Seafloor screw piles
The total capacity of the offshore wind sector in Europe grew by 18% in 2018 alone. The prospect of larger turbines and deeper waters present a challenge to the current methods of driving foundation “pin” monopiles into the seabed floor.[2,3] Screw piles (helical piles) have been proposed as a potential innovative alternative for offshore wind installations in depths of 30-60m.
Even in shallow waters, fabrication and installation of offshore foundations make up 20% of the overall project costs, and these costs rise exponentially with increasing water depth. Screw piles for jacket-based foundations - those that are used in deeper waters - are forecasted to reduce installation time and cut costs by 33%. Screw piles can easily be removed and reused, which will facilitate the eventual decommissioning or repurposing of the structures.[7,8]
Screw piles are already sufficient in terms of both tensile and compressive strength to be used as foundations.[2,4] Current methods of hammering monopiles continue to raise concerns about their disturbance to marine mammals, the seabed, and subsea plant life. Screwing produces less noise and vibration during installation. However, screw piles are currently limited in diameter, and mostly suitable for installation sites in soft and medium soil types. As offshore wind is moved into deeper water, screw piles may offer a solution to the challenges of driving piles in deeper waters.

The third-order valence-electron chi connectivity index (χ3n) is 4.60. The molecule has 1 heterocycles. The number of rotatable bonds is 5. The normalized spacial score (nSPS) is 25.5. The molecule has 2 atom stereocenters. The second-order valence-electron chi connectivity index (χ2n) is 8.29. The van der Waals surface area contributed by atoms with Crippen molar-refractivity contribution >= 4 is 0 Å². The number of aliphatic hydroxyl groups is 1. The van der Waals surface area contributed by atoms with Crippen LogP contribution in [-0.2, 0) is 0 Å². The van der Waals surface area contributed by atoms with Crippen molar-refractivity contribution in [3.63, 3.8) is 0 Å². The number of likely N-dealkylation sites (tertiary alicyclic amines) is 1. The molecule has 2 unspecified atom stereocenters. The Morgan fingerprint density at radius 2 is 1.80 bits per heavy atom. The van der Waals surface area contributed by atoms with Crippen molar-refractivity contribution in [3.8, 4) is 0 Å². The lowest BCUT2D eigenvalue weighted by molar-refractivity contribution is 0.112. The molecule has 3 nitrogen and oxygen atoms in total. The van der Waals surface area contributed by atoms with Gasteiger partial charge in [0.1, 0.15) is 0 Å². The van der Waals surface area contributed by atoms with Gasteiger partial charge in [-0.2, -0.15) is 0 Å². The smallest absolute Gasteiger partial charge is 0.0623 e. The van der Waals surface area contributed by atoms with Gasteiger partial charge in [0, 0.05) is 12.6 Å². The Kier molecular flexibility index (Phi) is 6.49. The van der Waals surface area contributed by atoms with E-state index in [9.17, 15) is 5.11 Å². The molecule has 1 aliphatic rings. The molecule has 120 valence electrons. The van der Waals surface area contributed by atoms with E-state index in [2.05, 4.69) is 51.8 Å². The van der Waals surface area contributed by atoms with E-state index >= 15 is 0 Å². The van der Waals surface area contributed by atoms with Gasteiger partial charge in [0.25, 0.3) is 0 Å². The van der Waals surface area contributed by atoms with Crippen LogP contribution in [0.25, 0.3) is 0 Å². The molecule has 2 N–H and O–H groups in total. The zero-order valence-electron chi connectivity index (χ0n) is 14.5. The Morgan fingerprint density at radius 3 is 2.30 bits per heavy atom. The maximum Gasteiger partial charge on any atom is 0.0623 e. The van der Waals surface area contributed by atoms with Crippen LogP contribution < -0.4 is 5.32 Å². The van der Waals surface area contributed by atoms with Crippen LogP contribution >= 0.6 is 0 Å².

When will it become accepted practice to use screw piles instead of foundation piles for offshore wind installations?
 Komusanac, I., Fraile, D., and G. Brindley (2019), Wind energy in Europe in 2018
 Screw piles for offshore wind (2020)
 Spagnoli, G. (2013), Some considerations regarding the use of helical piles as foundation for offshore structures. In Soil Mechanics and Foundation Engineering
 Al-Baghdadi, T. (2018), Screw piles as offshore foundations: Numerical and physical modelling.
 Kitzing, L., & Morthorst, P. E. (2015), Trends in offshore wind economics – the past and the future. In Proceedings - 14th Wind Integration Workshop
 Davidson, C., Al-Baghdadi, T., Brown, M., Knappett, J., Brennan, A., Augarde, C. E., Blake, A. & Ball J. (2018), Centrifuge modelling of screw piles for offshore wind energy foundations. In 9th International Conference on Physical Modelling in Geotechnics
 MacLean Dixie HFS. (2020), Petroleum / Pipelines.from MacLean Dixie HFS
 Byrne, B. W., and Houlsby G. T. (2015), Helical piles: an innovative foundation design option for offshore wind turbines.
 Saleem, Z. (2011), Alternatives and modifications of Monopile foundation or its installation technique for noise mitigation.
Wind Europe (2018), Offshore wind in Europe grew 25% in 2017
Passon, P., Branner, K., Larsen, S. E., & Hvenekær Rasmussen, J. (2015), Offshore Wind Turbine Foundation Design
Davidson, C., Al-Baghdadi, T., Brown, M., Brennan, A., Knappett, J., Augarde, C., & Ball, J. (2018), A modified CPT based installation torque prediction for large screw piles in sand.